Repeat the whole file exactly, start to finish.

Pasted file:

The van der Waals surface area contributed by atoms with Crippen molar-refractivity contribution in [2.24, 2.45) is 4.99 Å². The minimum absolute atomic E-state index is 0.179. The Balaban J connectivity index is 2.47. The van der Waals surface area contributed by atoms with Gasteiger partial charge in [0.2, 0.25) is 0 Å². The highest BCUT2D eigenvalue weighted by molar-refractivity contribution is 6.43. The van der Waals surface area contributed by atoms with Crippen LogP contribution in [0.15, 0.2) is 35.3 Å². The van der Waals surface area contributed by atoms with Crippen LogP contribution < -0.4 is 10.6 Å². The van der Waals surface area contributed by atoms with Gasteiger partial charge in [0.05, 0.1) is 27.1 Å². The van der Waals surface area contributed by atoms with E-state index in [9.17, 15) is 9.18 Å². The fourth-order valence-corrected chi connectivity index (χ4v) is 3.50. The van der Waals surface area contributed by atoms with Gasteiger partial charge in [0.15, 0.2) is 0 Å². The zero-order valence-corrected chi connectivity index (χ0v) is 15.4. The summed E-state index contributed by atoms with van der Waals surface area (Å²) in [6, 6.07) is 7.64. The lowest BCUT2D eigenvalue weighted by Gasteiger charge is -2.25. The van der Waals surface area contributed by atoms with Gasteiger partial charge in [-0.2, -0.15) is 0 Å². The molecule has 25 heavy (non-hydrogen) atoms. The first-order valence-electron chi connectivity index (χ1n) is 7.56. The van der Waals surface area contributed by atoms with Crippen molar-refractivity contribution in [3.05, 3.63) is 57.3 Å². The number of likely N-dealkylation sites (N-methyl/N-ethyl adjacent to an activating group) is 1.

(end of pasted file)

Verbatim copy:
The van der Waals surface area contributed by atoms with Crippen molar-refractivity contribution in [2.24, 2.45) is 4.99 Å². The minimum absolute atomic E-state index is 0.179. The Balaban J connectivity index is 2.47. The van der Waals surface area contributed by atoms with Gasteiger partial charge in [0.2, 0.25) is 0 Å². The highest BCUT2D eigenvalue weighted by molar-refractivity contribution is 6.43. The van der Waals surface area contributed by atoms with Crippen LogP contribution in [0.15, 0.2) is 35.3 Å². The van der Waals surface area contributed by atoms with Crippen LogP contribution < -0.4 is 10.6 Å². The van der Waals surface area contributed by atoms with Gasteiger partial charge in [0.05, 0.1) is 27.1 Å². The van der Waals surface area contributed by atoms with E-state index in [9.17, 15) is 9.18 Å². The fourth-order valence-corrected chi connectivity index (χ4v) is 3.50. The van der Waals surface area contributed by atoms with Gasteiger partial charge in [0.15, 0.2) is 0 Å². The zero-order valence-corrected chi connectivity index (χ0v) is 15.4. The summed E-state index contributed by atoms with van der Waals surface area (Å²) in [6, 6.07) is 7.64. The lowest BCUT2D eigenvalue weighted by Gasteiger charge is -2.25. The van der Waals surface area contributed by atoms with Gasteiger partial charge in [-0.2, -0.15) is 0 Å². The molecule has 25 heavy (non-hydrogen) atoms. The first-order valence-electron chi connectivity index (χ1n) is 7.56. The van der Waals surface area contributed by atoms with Crippen molar-refractivity contribution in [3.05, 3.63) is 57.3 Å². The number of likely N-dealkylation sites (N-methyl/N-ethyl adjacent to an activating group) is 1.